As for the author rights bit, I like to support work of any form that I feel is well done, especially when it has little financial backing. I was essentially commenting that I am conflicted when I "freely" acquire such work at the public library.

    Cheers!
    Alan

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  6. Alan, I'm not sure that Herbert Terrace can be said to have spent his life studying primates. I think most of his research has been with smaller animals like pigeons and mice. Project Nim was his only real foray into working with chimpanzees, although I think there was another chimp early on that he played with and then returned to the Lemmon Farm in a matter of months.

    One of the things that Terrace found it hard to appreciate before Project Nim is that you cannot set up a "fool proof" experiment with a chimpanzee. People take the "cooperation" of smaller animals in forced choice situations for granted. But natural language use is not a forced choice, except on multiple choice exams. It's very hard to get chimpanzee to take a multiple choice exam, because he doesn't have any strong incentive to cooperate, even when offered bribes.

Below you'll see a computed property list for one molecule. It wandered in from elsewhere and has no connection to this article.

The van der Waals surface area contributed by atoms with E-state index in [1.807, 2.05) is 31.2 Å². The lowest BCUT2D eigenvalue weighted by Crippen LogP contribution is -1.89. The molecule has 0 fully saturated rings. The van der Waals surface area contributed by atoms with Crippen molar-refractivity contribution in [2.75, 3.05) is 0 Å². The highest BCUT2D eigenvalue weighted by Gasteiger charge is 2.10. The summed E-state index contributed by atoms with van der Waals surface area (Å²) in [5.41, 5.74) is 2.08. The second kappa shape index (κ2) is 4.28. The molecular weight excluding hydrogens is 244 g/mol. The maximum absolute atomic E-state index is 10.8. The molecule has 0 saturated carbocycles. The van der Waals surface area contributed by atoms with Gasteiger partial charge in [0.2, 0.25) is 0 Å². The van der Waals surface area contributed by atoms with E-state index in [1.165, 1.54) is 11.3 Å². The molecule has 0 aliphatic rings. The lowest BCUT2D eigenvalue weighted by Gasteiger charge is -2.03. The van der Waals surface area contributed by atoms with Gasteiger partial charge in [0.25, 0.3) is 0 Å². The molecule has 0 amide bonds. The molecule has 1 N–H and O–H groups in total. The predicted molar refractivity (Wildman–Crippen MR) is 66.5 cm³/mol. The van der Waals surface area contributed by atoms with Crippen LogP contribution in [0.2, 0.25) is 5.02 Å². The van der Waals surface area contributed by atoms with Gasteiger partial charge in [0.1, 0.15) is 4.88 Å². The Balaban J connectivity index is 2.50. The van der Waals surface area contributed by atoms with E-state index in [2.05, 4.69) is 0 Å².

One of my concerns, every time a movie or book comes out condemning a past ape language experiment, is that there will be more backlash against Project Bow.

    The chimpanzee temperament is one thing, and the chimpanzee intelligence is quite another. I hope that people did not conclude, after watching that movie, that chimpanzees, even when socialized among humans, are "wild animals" who cannot use language. Using language is one thing. Controlling your temper is another. The two should not be confused.

    You do not need to feel bad about borrowing materials from the library. If you do read something that you like in the library, and you want to help the author sell more books, a very simple thing to do is to write a review of the book on Amazon.com and to recommend it to your friends.

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  7. Thanks, Aya, for your response.